“You’re going to see a lot more pundits, inclusive of myself, to talk about the campaign, not just about Obama but this presidential race,” said Ms. Gentry. “You’re seeing more women being asked to step forward at the networks in the political coverage. If you go in the gallery of the White House, you won’t see a huge change, but I think that change will filter up.”

Ms. Montenegro said she’s seeing more African American pundits on television, but has yet to see growth in the ranks of Hispanic journalists. “As we get closer to the election, I personally hope to see that there are more Hispanics in that role,” she said. “And when I say Hispanics, I want to see political analysts. You always see a lot of Hispanics who support one candidate or the other. But where are the strategists? It’s important that we have Hispanics who can be free to criticize [a candidate].”

Mr. Lui said CNN Headline News’ pundits include Amy Holmes, Gloria Borger, Joe Johns, Suzanne Malveaux, Rick Sanchez, Donna Brazile and Roland Martin, who come from diverse backgrounds. “It’s not just white pundits,” he said. “And that within itself is quite dynamic compared to any election before.”

Mr. Lui also notes the need for diversity behind the scenes. “Off-air or behind-the-scenes team members absolutely should be put in this conversation, too,” he said. “They are the executive producers, writers, editors and news directors that make the key decisions on coverage and craft the great stories we tell every day. Diverse perspectives in this group impact coverage in a big way, but these are often the faces you don’t see on TV.”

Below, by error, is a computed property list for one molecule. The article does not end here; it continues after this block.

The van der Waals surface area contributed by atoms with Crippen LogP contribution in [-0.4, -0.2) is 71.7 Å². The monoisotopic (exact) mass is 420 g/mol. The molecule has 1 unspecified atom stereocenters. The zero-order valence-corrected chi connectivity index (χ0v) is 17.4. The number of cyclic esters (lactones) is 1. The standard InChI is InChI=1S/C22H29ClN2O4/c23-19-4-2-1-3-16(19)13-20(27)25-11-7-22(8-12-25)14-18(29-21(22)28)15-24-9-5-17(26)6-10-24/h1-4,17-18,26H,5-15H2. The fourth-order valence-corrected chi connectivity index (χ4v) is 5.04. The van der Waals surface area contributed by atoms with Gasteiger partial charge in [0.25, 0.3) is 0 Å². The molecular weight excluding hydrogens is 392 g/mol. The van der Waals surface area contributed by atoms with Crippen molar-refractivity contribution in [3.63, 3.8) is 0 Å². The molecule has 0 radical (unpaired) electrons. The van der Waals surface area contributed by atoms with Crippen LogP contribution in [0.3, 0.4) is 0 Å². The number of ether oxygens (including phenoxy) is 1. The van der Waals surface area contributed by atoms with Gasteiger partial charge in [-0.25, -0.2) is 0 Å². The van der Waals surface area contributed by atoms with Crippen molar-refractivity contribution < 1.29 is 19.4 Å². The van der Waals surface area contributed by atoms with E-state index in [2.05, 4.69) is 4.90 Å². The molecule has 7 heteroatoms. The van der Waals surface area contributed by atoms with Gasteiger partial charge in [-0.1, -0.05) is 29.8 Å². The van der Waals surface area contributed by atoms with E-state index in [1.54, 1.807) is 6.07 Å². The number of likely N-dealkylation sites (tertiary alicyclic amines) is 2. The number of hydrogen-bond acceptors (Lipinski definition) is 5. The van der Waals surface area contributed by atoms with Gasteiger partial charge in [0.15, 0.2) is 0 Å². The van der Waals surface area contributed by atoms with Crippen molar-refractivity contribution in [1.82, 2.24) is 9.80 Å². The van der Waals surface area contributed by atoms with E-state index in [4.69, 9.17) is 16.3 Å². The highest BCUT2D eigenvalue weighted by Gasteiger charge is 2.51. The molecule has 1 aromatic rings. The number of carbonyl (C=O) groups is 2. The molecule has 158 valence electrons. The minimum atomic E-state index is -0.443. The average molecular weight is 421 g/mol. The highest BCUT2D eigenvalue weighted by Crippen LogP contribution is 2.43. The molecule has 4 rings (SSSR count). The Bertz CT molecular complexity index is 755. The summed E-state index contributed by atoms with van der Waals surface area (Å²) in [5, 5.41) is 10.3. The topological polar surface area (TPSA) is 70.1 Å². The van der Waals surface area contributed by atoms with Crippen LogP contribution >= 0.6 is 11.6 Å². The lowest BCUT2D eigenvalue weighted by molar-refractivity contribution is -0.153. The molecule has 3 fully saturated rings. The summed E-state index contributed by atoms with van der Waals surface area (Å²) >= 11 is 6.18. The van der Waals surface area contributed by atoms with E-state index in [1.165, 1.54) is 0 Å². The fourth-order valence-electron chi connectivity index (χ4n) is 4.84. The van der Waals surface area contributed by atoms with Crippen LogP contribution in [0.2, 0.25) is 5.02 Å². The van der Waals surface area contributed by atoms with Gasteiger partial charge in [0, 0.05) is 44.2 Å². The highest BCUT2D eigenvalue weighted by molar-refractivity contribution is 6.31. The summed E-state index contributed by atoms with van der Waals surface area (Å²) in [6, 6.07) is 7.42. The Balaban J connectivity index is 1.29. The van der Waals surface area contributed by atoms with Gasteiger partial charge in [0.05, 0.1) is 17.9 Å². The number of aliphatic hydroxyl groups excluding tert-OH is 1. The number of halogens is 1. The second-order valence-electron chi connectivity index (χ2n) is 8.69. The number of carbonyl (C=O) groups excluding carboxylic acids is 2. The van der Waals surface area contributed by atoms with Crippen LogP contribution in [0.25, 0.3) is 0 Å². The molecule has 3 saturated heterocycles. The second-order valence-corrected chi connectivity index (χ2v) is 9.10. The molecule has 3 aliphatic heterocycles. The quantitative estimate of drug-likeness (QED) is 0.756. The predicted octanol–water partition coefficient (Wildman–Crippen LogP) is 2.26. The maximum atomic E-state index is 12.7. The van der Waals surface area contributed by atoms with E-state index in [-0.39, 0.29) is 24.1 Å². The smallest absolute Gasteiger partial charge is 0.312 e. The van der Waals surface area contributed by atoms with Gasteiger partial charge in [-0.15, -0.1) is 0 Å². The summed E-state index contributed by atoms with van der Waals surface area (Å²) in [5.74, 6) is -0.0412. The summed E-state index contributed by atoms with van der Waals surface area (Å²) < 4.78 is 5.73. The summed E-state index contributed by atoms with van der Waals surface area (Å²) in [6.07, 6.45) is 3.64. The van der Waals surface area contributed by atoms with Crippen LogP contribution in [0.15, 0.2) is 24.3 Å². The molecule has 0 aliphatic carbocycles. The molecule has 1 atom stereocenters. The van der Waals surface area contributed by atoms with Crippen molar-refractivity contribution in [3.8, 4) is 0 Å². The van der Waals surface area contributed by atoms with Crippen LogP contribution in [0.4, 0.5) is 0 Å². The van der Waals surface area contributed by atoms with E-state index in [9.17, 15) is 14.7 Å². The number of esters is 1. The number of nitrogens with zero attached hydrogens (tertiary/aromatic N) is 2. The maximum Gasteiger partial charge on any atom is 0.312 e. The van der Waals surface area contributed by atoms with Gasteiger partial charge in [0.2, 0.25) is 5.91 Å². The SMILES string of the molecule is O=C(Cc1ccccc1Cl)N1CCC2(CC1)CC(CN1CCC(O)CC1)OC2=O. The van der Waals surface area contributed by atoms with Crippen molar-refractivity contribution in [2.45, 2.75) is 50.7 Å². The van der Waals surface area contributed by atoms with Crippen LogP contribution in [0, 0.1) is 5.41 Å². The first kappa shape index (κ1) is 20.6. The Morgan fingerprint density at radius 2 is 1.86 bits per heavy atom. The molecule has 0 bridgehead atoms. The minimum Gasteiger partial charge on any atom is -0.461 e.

Mr. Lui also finds evolution in how the candidates view diversity among voters. “You can see that in the way they’re mobilizing groups in, for example, small geographic elements,” he said. “They’re learning to treat voters as a body of one, and that’s a dynamic I find interesting.”

Those who believe that the election is creating an opportunity for journalists of color wonder whether those gains will be permanent or will disappear after the ballots are counted.

“Unfortunately, it’s probably true that blacks are only covering [the election] because it’s an African American candidate,” said Ms. Gentry. “That does not say that after this election, when they choose the White House correspondents for the top networks and newspapers, that any of them will be in the selection pool. I’m not sure that minority journalists [will get that chance]. We have nothing to compare it to. But I think it’ll be a great conversation.”

That’s a conversation the panelists believe and hope will continue when Unity ’08 is over, in the newsrooms of local and network TV outlets and newspapers.

“I think it’s an important time in U.S. history, where this country has a great opportunity to embrace the possibility of something that many of us have thought about but never thought we’d see,” said Ms. Montenegro. “We will play a part in reporting everything historic about that, and I think we’ll walk away with new ideas and new perspectives on what our role in society is.”